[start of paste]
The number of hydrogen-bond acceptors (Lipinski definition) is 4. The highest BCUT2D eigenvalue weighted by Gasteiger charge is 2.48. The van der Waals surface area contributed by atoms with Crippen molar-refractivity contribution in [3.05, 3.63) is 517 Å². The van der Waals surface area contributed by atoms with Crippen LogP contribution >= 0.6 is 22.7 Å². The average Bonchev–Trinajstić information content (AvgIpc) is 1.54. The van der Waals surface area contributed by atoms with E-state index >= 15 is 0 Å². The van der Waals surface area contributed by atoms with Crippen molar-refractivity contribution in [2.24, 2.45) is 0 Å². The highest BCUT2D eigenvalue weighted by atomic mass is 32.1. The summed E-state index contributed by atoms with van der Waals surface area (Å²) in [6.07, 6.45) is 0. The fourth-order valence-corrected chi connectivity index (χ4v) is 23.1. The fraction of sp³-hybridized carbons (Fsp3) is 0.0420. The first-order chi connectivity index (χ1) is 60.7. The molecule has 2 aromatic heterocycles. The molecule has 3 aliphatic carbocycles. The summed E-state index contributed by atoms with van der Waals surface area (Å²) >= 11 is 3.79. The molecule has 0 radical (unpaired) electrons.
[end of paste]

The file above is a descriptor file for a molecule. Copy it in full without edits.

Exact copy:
The number of hydrogen-bond acceptors (Lipinski definition) is 4. The highest BCUT2D eigenvalue weighted by Gasteiger charge is 2.48. The van der Waals surface area contributed by atoms with Crippen molar-refractivity contribution in [3.05, 3.63) is 517 Å². The van der Waals surface area contributed by atoms with Crippen LogP contribution >= 0.6 is 22.7 Å². The average Bonchev–Trinajstić information content (AvgIpc) is 1.54. The van der Waals surface area contributed by atoms with E-state index >= 15 is 0 Å². The van der Waals surface area contributed by atoms with Crippen molar-refractivity contribution in [2.24, 2.45) is 0 Å². The highest BCUT2D eigenvalue weighted by atomic mass is 32.1. The summed E-state index contributed by atoms with van der Waals surface area (Å²) in [6.07, 6.45) is 0. The fourth-order valence-corrected chi connectivity index (χ4v) is 23.1. The fraction of sp³-hybridized carbons (Fsp3) is 0.0420. The first-order chi connectivity index (χ1) is 60.7. The molecule has 2 aromatic heterocycles. The molecule has 3 aliphatic carbocycles. The summed E-state index contributed by atoms with van der Waals surface area (Å²) >= 11 is 3.79. The molecule has 0 radical (unpaired) electrons.